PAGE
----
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Those impacted by peak season each year may shudder at the possibility that its boundaries are becoming increasingly blurred. Just imagine tolerating the annual mad rush of the retail and shipping worlds without a predictable beginning and end.

With the onslaught of disruptions that have impacted the supply chain over the past several years, some experts are postulating that “peak season” as previously defined may be a thing of the past. Instead, some companies say they’re now operating with a peak-season mindset all year long.

Here, we’ll take a look at results from several surveys related to peak season 2022—including one that examined how inflation is expected to impact consumer spending this year.

The Deposco Survey

According to a survey conducted by Supply Chain Dive’s studioID in collaboration with Deposco, some supply chain executives are taking a different view of peak season than they have in the past.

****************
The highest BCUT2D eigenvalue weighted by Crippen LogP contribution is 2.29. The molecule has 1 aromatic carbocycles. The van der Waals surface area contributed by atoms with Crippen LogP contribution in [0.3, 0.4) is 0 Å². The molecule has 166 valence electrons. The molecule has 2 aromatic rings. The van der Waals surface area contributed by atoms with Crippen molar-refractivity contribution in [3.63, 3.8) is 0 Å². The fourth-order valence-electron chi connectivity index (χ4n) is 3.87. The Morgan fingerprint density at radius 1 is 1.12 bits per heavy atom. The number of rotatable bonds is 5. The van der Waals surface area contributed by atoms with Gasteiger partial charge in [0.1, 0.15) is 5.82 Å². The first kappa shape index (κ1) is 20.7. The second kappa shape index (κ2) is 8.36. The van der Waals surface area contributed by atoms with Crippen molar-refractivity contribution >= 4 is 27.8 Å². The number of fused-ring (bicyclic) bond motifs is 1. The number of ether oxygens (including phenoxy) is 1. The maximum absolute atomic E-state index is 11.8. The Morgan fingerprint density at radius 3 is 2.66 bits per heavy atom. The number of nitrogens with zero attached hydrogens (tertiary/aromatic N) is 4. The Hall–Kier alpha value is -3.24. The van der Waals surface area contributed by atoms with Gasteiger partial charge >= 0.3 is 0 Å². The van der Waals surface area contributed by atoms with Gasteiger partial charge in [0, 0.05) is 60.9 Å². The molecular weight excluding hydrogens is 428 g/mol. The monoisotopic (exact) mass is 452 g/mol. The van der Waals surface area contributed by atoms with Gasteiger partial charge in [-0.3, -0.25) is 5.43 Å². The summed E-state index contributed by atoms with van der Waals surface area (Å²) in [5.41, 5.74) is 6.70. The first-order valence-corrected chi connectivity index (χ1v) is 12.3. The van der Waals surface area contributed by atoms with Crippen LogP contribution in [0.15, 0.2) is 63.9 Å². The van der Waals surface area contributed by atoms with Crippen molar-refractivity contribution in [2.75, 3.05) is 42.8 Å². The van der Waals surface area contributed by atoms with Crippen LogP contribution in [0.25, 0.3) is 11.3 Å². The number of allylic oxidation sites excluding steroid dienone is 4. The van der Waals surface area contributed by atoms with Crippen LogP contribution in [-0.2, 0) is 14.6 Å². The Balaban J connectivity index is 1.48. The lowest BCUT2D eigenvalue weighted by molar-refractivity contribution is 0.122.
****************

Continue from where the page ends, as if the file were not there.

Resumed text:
For the survey, the executives polled shared their predictions, expectations, and preparations for peak season 2022. A September press release provided an overview of the results.

“The survey uncovered changing perceptions about peak season, ongoing struggles with labor as both a challenge and a solution, and the ability of current systems to handle fulfillment requirements during peak season,” the release said.

Five “significant” findings about peak season that were uncovered include:

  1. The concept of peak season may be evolving. “Just over half of companies say they now manage peak season differently from the rest of the year, and just under half report their peak season is now a year-round event. ‘Demand is up across the board,’ explains Michael Johnson, director of business consulting at Deposco. ‘There will still be peaks and valleys, but, for many, what used to be peak season in terms of fulfillment is now the new normal because of e-commerce and changing expectations.’”